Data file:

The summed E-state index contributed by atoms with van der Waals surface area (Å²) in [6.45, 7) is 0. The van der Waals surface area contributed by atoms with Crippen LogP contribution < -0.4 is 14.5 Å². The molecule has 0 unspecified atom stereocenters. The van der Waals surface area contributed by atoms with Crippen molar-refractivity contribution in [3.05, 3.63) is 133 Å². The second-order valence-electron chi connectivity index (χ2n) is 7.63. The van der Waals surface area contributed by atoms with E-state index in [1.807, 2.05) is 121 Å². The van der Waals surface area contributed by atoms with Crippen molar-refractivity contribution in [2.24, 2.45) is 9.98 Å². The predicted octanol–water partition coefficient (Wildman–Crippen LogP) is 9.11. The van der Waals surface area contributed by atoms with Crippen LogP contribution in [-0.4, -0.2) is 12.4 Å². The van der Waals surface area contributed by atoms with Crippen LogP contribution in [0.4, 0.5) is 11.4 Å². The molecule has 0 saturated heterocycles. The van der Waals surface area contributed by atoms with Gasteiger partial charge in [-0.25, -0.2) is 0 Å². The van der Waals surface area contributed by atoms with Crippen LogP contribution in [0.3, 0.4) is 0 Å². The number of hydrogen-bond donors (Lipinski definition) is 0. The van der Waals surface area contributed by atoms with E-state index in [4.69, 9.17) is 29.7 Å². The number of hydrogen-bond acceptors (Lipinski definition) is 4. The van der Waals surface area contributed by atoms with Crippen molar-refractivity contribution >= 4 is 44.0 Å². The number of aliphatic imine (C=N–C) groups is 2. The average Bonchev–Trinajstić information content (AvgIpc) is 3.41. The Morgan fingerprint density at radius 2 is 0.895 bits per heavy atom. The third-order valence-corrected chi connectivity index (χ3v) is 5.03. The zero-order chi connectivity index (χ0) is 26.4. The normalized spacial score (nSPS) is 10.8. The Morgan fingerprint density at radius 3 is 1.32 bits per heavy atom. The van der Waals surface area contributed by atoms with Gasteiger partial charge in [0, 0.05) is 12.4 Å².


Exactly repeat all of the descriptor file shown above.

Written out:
The summed E-state index contributed by atoms with van der Waals surface area (Å²) in [6.45, 7) is 0. The van der Waals surface area contributed by atoms with Crippen LogP contribution < -0.4 is 14.5 Å². The molecule has 0 unspecified atom stereocenters. The van der Waals surface area contributed by atoms with Crippen molar-refractivity contribution in [3.05, 3.63) is 133 Å². The second-order valence-electron chi connectivity index (χ2n) is 7.63. The van der Waals surface area contributed by atoms with E-state index in [1.807, 2.05) is 121 Å². The van der Waals surface area contributed by atoms with Crippen molar-refractivity contribution in [2.24, 2.45) is 9.98 Å². The predicted octanol–water partition coefficient (Wildman–Crippen LogP) is 9.11. The van der Waals surface area contributed by atoms with Crippen LogP contribution in [-0.4, -0.2) is 12.4 Å². The van der Waals surface area contributed by atoms with Crippen LogP contribution in [0.4, 0.5) is 11.4 Å². The molecule has 0 saturated heterocycles. The van der Waals surface area contributed by atoms with Gasteiger partial charge in [-0.25, -0.2) is 0 Å². The van der Waals surface area contributed by atoms with Crippen LogP contribution in [0.3, 0.4) is 0 Å². The number of hydrogen-bond donors (Lipinski definition) is 0. The van der Waals surface area contributed by atoms with E-state index in [4.69, 9.17) is 29.7 Å². The number of hydrogen-bond acceptors (Lipinski definition) is 4. The van der Waals surface area contributed by atoms with Crippen molar-refractivity contribution >= 4 is 44.0 Å². The number of aliphatic imine (C=N–C) groups is 2. The average Bonchev–Trinajstić information content (AvgIpc) is 3.41. The Morgan fingerprint density at radius 2 is 0.895 bits per heavy atom. The third-order valence-corrected chi connectivity index (χ3v) is 5.03. The zero-order chi connectivity index (χ0) is 26.4. The normalized spacial score (nSPS) is 10.8. The Morgan fingerprint density at radius 3 is 1.32 bits per heavy atom. The van der Waals surface area contributed by atoms with Gasteiger partial charge in [0, 0.05) is 12.4 Å².